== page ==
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Changes To Research And Development Tax Relief

What you need to know ...


Posted by Helen Beaumont on 06/03/2024 @ 8:00AM

The UK's Research And Development tax relief scheme has been a powerful growth catalyst for businesses across the country. In fact, the latest figures from HMRC show that a record £7.6bn was claimed in total relief for the 2021-2022 tax year ...

The UK's Research And Development tax relief scheme has been a powerful growth catalyst!

The UK's Research And Development tax relief scheme has been a powerful growth catalyst!

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However, concerns about abuse of the scheme led to a consultation in early 2021, which resulted in the decision to merge the two available schemes. This merged scheme, which will be introduced for accounting periods beginning on or after the 1st of April 2024, aims to streamline the incentive and protect it from abuse in the future.

This will result in a single scheme that combines the existing incentive for small and medium-sized enterprises (SMEs) with the research and development expenditure credit (RDEC) for larger businesses!

While the government's objective to 'rebalance' the different rates available has been welcomed by businesses, there are clear winners and losers in the changes. Most SMEs will see a reduced benefit from the new merged scheme, as the government aims to level the playing field between SMEs and larger businesses.

Accountants and tax advisers will be crucial in helping their clients navigate these changes and plan ahead. With several material changes in the works, understanding the complexities of the new scheme will be vital for businesses to continue accessing R&D reliefs.

One of the key changes in the merged scheme is the continued existence of two separate incentives. The R&D-intensive SME scheme, introduced in 2023, will continue to operate under the current SME model. This scheme is only applicable to loss-making SMEs that spend a set proportion of their total business expenditure on Research And Development.

In the Autumn Statement 2023, the government announced a reduction in the qualifying threshold for this scheme from 40% to 30% of a company's total expenditure. This means that more loss-making SMEs will qualify as R&D-intensive, giving them access to enhanced financial relief to support their growth and development.

In addition, there will be a one-year grace period for companies that dip below the 30% R&D intensity threshold. This will provide businesses with longer-term financial planning and investment opportunities, as they won't have to worry about moving in and out of the R&D-intensive regime every year.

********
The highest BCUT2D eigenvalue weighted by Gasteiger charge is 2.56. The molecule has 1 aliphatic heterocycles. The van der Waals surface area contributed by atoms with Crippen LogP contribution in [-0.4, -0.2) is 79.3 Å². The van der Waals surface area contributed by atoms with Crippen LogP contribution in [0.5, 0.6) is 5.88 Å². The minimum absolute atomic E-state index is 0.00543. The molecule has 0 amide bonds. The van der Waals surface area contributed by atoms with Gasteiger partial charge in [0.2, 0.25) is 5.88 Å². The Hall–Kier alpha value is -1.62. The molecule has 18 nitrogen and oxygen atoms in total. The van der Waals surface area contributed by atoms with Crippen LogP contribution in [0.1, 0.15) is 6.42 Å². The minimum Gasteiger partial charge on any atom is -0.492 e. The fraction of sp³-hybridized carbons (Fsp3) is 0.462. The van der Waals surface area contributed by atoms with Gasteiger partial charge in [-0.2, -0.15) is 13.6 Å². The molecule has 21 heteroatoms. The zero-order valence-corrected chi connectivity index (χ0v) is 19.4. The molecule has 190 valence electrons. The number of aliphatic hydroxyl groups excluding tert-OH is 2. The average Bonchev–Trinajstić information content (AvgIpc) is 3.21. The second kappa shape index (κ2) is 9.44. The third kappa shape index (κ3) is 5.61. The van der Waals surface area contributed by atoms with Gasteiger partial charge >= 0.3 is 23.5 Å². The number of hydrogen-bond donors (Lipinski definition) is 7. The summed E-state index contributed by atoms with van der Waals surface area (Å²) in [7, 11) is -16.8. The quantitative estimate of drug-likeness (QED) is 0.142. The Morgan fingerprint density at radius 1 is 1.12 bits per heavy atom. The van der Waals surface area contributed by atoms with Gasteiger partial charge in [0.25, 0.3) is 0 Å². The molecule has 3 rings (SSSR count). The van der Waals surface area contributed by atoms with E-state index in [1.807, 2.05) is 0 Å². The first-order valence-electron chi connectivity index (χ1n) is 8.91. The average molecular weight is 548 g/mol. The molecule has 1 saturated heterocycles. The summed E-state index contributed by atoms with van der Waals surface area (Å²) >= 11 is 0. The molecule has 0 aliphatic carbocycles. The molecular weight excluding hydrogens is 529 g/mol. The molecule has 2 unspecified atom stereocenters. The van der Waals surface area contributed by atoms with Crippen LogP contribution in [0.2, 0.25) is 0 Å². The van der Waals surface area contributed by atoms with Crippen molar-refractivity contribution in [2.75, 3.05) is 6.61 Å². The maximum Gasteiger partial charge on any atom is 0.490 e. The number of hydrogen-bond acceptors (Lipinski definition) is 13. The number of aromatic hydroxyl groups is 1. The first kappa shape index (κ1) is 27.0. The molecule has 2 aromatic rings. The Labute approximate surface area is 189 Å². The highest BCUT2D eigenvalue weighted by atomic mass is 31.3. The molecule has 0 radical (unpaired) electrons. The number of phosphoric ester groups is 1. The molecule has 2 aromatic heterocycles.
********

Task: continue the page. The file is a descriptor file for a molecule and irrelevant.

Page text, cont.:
While the changes to the R&D-intensive SME scheme are a step in the right direction, there is still a noticeable disconnect between the government's overall innovation policy and its implementation. The reduction in rates for SME relief, followed by the changes to the R&D-intensive SME scheme, highlights the need for a more cohesive approach to supporting and incentivizing innovation in the UK.

Businesses must also be aware of the other changes in the merged scheme, such as introducing a cap on the payable credit for SMEs. This could potentially limit the benefit for businesses with large R&D expenditures, as they will no longer be able to claim the full amount of their qualifying expenditure.

"The government has proposed to remove the requirement for businesses to have a UK presence!"

This means that non-UK companies with a UK presence will also be eligible for the relief, opening up new opportunities for international businesses to invest in Research and Development in the UK.

Businesses should work closely with their accountants and tax advisers to understand the complexities of the new scheme and plan ahead.

Until next time ...



Would you like to know more?

If anything I've written in this blog post resonates with you and you'd like to discover more about the changes to Research and Development Tax Relief, it may be a great idea to give me a call on 01908 774323 and let's see how I can help.

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About Helen Beaumont ...


Helen brings the personal tax planning experience of the top 20 tax companies to Essendon. Formerly of MacIntyre Hudson (with 45 offices nationwide), Helen worked at Chancery for more than 10 years before joining Essendon as the personal tax specialist.

Tax Planning can make a considerable difference to your tax liability. Helen has specialist knowledge and experience in tax planning and uses every opportunity to minimise your tax bill is utilised. By analysing your investments, income, profit and expenditures, Helen will provide strategic tax planning expertise that could offer significant savings, whilst delivering clear, honest advice and guidance.

When Helen is not at Essendon she spends time with her young son and likes going on long walks with the family dog.